<I AM GROOT.>

Yes, thank you, I’m very glad to be here, too, and to get this chance to talk to your esteemed audience. So what would you like to ask me?

seventh son<I AM GROOT.>

Where do I get the ideas for my writing? Ah yes, that’s a question Us Writers get asked a lot. [Takes on faintly supercilious facial expression, then wipes it off again when she realises…

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Magistra Artium, or: I’ve Mastered the Arts

3607So this past Thursday, I finally got to walk across the stage of my university in a hood and gown to have my hand shaken by my prof, and I now get to call myself an MA.

Actually, technically I’ve been able to call myself that ever since last September, when I got the parchment – that folder they handed me on stage was just a prop; it had a piece of paper inside that said, in effect, “Congratulations; this is a piece of paper which we would like you to give back to us afterwards.”

But for some reason, having done the hood and gown and pomp and ceremony makes a difference. Getting the parchment in the mail was nice, but there wasn’t much to it – I didn’t particularly feel any more graduated that day than the day before. But attending convocation, striding into the auditorium to the rousing heartbeat of the First Nations drum, sitting on the stage under the glare of the spotlights and watching graduate after graduate going across the stage, then taking my own turn and looking into the sea of darkness that was the audience, knowing my family was out there somewhere (and though I didn’t know it, some were even watching the livestream from more than a 1000 km away); receiving that black folder, shaking the hands of several official people in fancy chairs of whose identity I was rather clueless (I believe one was the university president), and then walking in the procession back out of the auditorium, through the double line of our professors in their gowns cheering and applauding our achievement – I really did feel different then. I still do.

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The prof and I big on the screen on the right, and small and blurry on the left on the stage

No, being a Master of Arts doesn’t mean I’m any different than I was last Wednesday, or last August, for that matter. But all the lovely ritual brought it home to me that I really did finish that degree, that it is a big deal to have put in all those years of work – seventeen, to be precise, for the equivalent of five years’ full-time study, during which I also birthed, raised, homeschooled and graduated several of my children.

I don’t mean to brag – although, actually, yes, I do mean to brag. I think we don’t brag nearly enough about the right kinds of things, sometimes. I know I’m very prone to getting down on myself, to not acknowledging to myself what I have, in fact, accomplished. And what that does is raise the bar for everyone else. If all we’re doing is looking at our failures, it’s very easy to get the impression that nothing we have done matters, that success is an elusive thing. But it’s not. It’s totally possible.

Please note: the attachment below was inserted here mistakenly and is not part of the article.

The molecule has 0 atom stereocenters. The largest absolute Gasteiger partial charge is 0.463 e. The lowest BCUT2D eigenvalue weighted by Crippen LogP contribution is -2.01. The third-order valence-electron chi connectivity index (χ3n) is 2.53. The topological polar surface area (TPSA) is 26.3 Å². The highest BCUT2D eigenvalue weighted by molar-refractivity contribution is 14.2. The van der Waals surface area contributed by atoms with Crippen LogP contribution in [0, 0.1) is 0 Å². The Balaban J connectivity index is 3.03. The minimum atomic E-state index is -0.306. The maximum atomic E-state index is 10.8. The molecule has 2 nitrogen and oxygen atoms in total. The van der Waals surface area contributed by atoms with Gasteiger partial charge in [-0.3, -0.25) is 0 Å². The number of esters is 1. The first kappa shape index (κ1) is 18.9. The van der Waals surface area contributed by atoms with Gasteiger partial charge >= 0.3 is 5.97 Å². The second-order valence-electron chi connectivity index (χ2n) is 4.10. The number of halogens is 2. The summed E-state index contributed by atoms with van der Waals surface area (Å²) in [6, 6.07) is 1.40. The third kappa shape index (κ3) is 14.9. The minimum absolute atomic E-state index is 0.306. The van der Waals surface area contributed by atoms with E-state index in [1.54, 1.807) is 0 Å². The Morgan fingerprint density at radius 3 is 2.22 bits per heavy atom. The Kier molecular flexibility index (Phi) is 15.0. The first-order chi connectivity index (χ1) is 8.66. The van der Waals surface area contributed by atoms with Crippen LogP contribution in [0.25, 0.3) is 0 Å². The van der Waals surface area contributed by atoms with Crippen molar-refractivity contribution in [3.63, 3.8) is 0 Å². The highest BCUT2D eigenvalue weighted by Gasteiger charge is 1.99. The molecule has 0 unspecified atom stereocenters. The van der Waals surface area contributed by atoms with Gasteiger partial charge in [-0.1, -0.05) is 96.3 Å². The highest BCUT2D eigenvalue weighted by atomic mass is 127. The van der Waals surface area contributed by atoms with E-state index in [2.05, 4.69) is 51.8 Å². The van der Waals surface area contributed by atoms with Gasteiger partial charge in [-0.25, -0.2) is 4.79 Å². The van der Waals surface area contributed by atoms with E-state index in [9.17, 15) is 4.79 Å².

And that was the key phrase in the hugely inspiring speech my awesome friend Desi (whom I finally got to meet face-to-face after three years of online friendship) gave to all of us graduates: There is no “impossible”.

That’s why I dare to brag about this, to show off my hood and gown: to let you know that it can be done. I got my whole degree by distance education – last Thursday was the first time I ever set foot in my university and met some of my professors and classmates face-to-face. It was exhilarating. One of the students who was graduating that day was a frail white-haired woman who needed a supporting arm to lean on to make it across the stage. She had begun her studies in 1979 – that’s right, nineteen-hundred-seventy-nine – and last Thursday, she got her Bachelor of Arts degree. As she turned to be helped back to her seat, a man’s voice in the auditorium yelled out, “WAY TO GO, MOM!!”

Yes, I cried. In fact, I’m doing it again as I write this. There is no “impossible”.

Life, the Universe, and at long last, a Master of Arts. It can be done.

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They don’t call it a hood for nothing

PS: In case you’re wondering, my uni is Athabasca University, the Canadian Open University (which isn’t just for Canadians, either). I’m not sure what the equivalent US institution is (I’ve heard something about the University of Phoenix?), but I’m sure there is one; and in Germany, there is the FernUniversität Hagen. Where there’s a will there’s a university. Oh, and here you can click through to my final Master’s project (the link goes to quill and qwerty, the blog that I kept for documenting my research).